As Pope Paul VI predicted, not only is a woman’s physical health placed at risk, but also her emotional equilibrium. While many women have experienced side effects such as mood swings and decreased sex drive while using hormonal contraceptives, the link between these pharmaceutical products and increased risk of depression has now been firmly established. In November 2016, the Journal of the American Medical Association (JAMA Psychiatry) published a peer-reviewed study of more than one million women living in Denmark which found an increased risk for first use of an antidepressant and first diagnosis of depression among users of different types of hormonal contraception, with the highest rates among adolescents.     

Beyond the serious and sometimes life-threatening physical and emotional health risks associated with the most commonly used contraceptives, what is equally concerning is the attitude towards women’s sexuality that the widespread use of birth control has spawned. More than a century before “Humanae Vitae” was written, the first wave of feminists had sounded the same alarm. They had an intuitive sense that contraception degraded the dignity of women and described it as “unnatural,” “injurious” and “offensive.” Like Pope Paul VI, the 19th century feminists feared that the use of contraception in marriage would relegate women even further to being regarded as sex objects by their husbands, expected to submit to every sexual advance without regard for their own condition, desires or reasonable wishes in the matter. As Mahatma Gandhi once remarked: “Man has sufficiently degraded women for his lust, and contraception, no matter how well meaning the advocates may be, will still further degrade her.”

With contraception as the cultural norm, sex has become largely untethered from the likelihood of pregnancy, and women are now more or less expected to be sexually available 24/7, whether within marriage or without. It is easy to see how this expectation has, as Pope Paul VI feared, reduced women even further to being mere instruments for the satisfaction of men’s desires. Surely the #MeToo movement has borne sad witness to the prevalence of sexual harassment in our culture, of men who grab and grope women to get what they want. It is not a stretch to see how contraception has contributed to this culture of men who see women as means for their own sexual gratification.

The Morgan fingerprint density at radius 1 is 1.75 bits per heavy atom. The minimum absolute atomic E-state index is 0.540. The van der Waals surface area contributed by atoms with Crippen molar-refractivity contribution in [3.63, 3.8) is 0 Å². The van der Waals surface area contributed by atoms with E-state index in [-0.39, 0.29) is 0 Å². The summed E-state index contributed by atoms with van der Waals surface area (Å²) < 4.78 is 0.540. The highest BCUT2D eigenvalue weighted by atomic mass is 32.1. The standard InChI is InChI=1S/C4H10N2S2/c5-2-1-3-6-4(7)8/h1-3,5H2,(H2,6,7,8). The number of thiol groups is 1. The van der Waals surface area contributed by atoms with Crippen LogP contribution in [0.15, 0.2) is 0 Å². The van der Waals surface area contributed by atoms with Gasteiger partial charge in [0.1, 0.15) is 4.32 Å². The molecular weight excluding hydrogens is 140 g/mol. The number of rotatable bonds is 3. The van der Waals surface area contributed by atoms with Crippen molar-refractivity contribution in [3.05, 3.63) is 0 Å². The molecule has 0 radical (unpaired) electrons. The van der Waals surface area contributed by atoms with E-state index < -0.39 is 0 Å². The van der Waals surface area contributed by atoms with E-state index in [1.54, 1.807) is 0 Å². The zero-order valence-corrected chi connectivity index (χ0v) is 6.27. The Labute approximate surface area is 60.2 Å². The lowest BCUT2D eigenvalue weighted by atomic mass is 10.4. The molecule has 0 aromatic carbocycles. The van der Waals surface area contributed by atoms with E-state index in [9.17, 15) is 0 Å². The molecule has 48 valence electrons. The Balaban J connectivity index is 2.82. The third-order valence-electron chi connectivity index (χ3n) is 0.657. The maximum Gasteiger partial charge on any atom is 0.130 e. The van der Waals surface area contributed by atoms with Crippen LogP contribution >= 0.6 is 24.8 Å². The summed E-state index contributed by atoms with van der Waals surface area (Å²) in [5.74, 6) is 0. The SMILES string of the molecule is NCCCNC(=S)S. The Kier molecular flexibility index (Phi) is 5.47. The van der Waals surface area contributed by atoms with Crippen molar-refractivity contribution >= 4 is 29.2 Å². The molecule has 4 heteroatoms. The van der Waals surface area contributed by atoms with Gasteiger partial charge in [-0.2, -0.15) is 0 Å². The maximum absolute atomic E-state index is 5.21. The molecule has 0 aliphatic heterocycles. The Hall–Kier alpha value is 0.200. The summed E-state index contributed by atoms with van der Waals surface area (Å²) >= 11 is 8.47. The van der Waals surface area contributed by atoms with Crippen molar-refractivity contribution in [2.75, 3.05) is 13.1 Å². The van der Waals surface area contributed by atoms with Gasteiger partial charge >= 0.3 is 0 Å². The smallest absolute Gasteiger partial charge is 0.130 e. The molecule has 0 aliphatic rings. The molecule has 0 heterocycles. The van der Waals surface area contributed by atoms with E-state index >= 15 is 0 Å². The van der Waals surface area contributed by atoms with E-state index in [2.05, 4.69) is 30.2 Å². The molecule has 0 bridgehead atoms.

In his theology of the body, St. John Paul II emphasized that in the mystery of creation, the man has been entrusted in a particular way with the gift of the woman. One of the effects of original sin is that instead of a man sacrificing himself for the sake of a woman, he is tempted to sacrifice her for his own pleasure or ego or convenience. If a couple has a good reason to avoid a pregnancy, why shouldn’t a man submit himself to the rhythms of his wife’s monthly cycle and be willing to abstain from sex during the days of fertility, rather than subject her to the all the risks associated with the contraceptives that are as effective as natural methods of fertility regulation? As Dr. John Billings, who along with his wife, Evelyn, pioneered one of the first modern methods of natural family planning pointed out: “As a man, the abstinence involved during the fertile phase when it is decided to avoid pregnancy is a way of saying: ‘My love for my wife and my family is much greater that the desire I have for sexual intercourse, however strong that may be.”

In the final article in this series, we will take a look at how NFP can help spouses to grow in holiness and can foster the very virtues that make for a happy marriage.

Click here for the last in the series.